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Visualized: Comparing the Titanic to a Modern Cruise Ship

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Titanic Size

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Remembering the Tragedy of the Titanic

When the Titanic was completed on April 2, 1912, it was the largest and perhaps most luxurious ship in the world. The vessel could hold over 3,300 people including crew members, and boasted various amenities including a swimming pool and squash court.

The Titanic’s impressive size attracted many of the world’s wealthiest individuals, and on April 10, 1912, it set out on its maiden voyage. Just five days later, the ship sank after hitting an iceberg, resulting in more than 1,500 deaths.

It’s been over 100 years since the Titanic’s demise, so how have passenger ships evolved?

To find out, we’ve visualized it beside Royal Caribbean’s Symphony of the Seas, currently the world’s largest cruise ship.

The Size of the Titanic, in Perspective

The following table lists the dimensions of both ships to provide a better understanding of the Titanic’s relative size.

RMS TitanicSymphony of the Seas
Year Built19122018
Length882ft (269m) 1,184ft (361m)
Width92ft (28m)215ft (66m)
Height175ft (53m)238ft (73m)
Internal volume46,328 gross register tonnage (grt)228,081 gross tonnage (gt)
Passengers2,4356,680
Crew8922,200

Source: Owlcation, Insider
Note: Gross register tonnage (grt) is a historic measure of a ship’s internal volume. This metric was replaced by gross tonnage (gt) on July 18, 1982.

One of the biggest differences between these two ships is width, with the latter being more than twice as wide. This is likely due to the vast amenities housed within the Symphony of the Seas, which includes 24 pools, 22 restaurants, 2 rock climbing walls, an ice-skating rink, and more. With accommodations for 6,680 passengers, the Symphony of the Seas also supports a crew that is 147% larger.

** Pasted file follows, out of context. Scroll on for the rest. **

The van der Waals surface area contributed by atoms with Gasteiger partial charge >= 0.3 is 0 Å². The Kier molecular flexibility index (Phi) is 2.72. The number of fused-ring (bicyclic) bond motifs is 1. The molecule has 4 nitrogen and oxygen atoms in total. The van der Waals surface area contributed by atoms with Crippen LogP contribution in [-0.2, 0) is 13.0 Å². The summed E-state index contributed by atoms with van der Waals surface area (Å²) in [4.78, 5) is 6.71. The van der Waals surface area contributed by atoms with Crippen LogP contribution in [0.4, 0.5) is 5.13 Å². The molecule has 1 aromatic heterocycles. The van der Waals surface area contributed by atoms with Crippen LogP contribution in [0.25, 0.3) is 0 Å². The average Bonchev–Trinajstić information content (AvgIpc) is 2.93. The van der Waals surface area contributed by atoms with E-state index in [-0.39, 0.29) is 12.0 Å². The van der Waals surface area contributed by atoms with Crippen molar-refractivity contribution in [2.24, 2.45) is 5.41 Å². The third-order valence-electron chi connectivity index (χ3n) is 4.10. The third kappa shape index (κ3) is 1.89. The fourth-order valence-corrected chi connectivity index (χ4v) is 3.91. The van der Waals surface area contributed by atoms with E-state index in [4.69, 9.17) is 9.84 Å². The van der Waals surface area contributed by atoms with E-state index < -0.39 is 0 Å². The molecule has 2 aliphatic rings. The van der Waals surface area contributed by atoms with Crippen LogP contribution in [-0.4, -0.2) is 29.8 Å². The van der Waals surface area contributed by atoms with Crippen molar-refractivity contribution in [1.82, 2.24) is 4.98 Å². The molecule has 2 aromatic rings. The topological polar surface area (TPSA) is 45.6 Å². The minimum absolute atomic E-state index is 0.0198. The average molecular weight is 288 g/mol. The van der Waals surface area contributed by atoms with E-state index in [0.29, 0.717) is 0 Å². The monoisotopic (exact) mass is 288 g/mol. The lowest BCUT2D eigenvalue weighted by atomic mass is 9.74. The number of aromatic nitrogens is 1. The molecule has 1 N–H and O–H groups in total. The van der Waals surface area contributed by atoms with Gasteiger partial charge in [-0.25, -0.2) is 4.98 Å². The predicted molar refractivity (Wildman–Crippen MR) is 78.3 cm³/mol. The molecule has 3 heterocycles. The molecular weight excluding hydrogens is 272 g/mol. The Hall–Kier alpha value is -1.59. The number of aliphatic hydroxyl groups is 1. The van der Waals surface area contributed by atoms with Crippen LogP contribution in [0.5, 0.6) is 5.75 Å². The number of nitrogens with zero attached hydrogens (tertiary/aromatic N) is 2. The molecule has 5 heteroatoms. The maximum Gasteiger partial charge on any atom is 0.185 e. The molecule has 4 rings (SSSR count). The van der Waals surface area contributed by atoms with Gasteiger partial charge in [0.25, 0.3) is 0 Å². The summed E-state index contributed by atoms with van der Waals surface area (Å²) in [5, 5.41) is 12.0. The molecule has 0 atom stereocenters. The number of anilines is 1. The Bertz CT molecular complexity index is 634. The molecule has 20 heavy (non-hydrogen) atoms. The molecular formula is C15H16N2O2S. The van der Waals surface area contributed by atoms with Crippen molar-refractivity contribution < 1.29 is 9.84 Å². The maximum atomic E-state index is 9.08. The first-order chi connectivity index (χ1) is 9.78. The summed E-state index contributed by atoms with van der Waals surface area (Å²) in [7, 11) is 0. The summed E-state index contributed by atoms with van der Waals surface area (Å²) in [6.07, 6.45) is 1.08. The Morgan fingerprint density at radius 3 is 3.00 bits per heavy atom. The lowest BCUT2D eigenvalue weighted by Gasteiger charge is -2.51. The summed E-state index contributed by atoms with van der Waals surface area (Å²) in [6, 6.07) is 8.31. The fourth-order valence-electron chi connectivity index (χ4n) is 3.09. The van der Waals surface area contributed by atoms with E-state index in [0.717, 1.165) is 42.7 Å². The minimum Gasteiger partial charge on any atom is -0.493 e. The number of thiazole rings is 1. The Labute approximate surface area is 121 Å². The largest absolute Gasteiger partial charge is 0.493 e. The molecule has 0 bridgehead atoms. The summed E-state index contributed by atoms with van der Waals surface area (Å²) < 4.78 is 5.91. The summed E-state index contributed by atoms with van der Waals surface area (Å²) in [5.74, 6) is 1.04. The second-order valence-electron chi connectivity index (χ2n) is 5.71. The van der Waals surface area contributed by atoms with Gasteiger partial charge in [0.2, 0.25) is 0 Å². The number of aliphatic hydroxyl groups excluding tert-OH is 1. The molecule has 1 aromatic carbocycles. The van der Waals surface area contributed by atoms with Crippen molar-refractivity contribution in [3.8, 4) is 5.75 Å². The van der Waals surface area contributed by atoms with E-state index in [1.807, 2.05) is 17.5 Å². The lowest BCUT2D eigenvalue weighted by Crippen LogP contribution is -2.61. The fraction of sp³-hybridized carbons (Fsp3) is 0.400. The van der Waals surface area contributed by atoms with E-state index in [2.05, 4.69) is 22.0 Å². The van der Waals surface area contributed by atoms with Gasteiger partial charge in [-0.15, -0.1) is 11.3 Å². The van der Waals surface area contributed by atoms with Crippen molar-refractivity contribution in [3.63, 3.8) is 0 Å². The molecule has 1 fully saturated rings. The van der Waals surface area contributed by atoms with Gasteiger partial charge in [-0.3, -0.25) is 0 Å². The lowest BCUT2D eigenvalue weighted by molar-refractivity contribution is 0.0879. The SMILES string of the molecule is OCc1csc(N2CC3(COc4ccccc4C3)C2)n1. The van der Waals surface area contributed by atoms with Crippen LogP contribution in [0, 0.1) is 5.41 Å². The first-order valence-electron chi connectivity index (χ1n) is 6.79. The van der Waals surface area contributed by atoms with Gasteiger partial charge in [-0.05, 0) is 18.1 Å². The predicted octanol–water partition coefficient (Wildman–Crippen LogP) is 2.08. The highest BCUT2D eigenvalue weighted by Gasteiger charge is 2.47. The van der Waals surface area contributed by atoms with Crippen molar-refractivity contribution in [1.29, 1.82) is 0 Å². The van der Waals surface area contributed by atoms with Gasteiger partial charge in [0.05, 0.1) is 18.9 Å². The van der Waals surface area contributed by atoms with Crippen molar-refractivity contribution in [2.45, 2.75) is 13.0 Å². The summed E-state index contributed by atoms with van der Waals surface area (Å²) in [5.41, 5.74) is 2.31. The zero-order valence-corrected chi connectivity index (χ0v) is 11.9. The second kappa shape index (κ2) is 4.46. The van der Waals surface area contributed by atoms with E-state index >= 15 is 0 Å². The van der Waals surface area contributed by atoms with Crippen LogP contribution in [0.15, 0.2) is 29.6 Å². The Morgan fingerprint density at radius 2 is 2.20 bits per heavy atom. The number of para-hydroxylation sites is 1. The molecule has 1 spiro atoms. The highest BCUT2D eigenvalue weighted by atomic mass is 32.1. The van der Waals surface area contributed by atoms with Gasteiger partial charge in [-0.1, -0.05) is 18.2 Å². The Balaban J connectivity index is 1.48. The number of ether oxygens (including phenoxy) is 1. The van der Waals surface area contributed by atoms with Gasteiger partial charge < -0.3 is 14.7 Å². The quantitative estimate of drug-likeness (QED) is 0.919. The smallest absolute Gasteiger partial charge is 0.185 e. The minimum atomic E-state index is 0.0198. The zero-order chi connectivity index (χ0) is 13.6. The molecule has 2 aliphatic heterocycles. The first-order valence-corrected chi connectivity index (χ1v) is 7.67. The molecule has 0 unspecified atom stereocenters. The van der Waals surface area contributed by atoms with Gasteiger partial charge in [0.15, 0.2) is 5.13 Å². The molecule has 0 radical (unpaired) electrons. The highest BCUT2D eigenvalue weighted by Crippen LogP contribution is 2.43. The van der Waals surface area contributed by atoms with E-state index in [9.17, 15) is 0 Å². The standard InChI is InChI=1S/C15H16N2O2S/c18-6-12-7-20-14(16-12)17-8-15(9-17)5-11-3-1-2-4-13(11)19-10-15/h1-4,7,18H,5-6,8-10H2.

The Symphony of the Seas clearly surpasses the Titanic in terms of size, but there’s also a substantial difference in cost. When converted to today’s dollars, the bill for the Titanic equates to roughly $400 million, less than half of the Symphony of the Seas’ cost of $1.35 billion.

Lessons Learned from the Disaster

Inadequate safety preparations were a contributor to the Titanic’s high death toll. During its journey, the vessel carried enough lifeboats to accommodate just 33% of its total passengers and crew. This was legal at the time, as regulations based a ship’s number of required lifeboats on its weight, rather than its passenger capacity.

To make matters worse, investigations determined that the Titanic’s lifeboats had not been used to their full capacity, and that a scheduled lifeboat drill had been cancelled by the ship’s captain. These shortfalls, among others, paved the way for numerous improvements in maritime safety regulation.

These include the creation of the International Convention for the Safety of Life at Sea Treaty (SOLAS) in 1914, which is still in force today. Regarded as the most important international treaty on ship safety, SOLAS has been updated numerous times and is followed by 164 states, which together flag 99% of merchant ships (by gross tonnage) on the high seas today.

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Countries

Charted: The Number of Democracies Globally

How many democracies does the world have? This visual shows the change since 1945 and the top nations becoming more (and less) democratic.

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Charted: The Number of Democracies Globally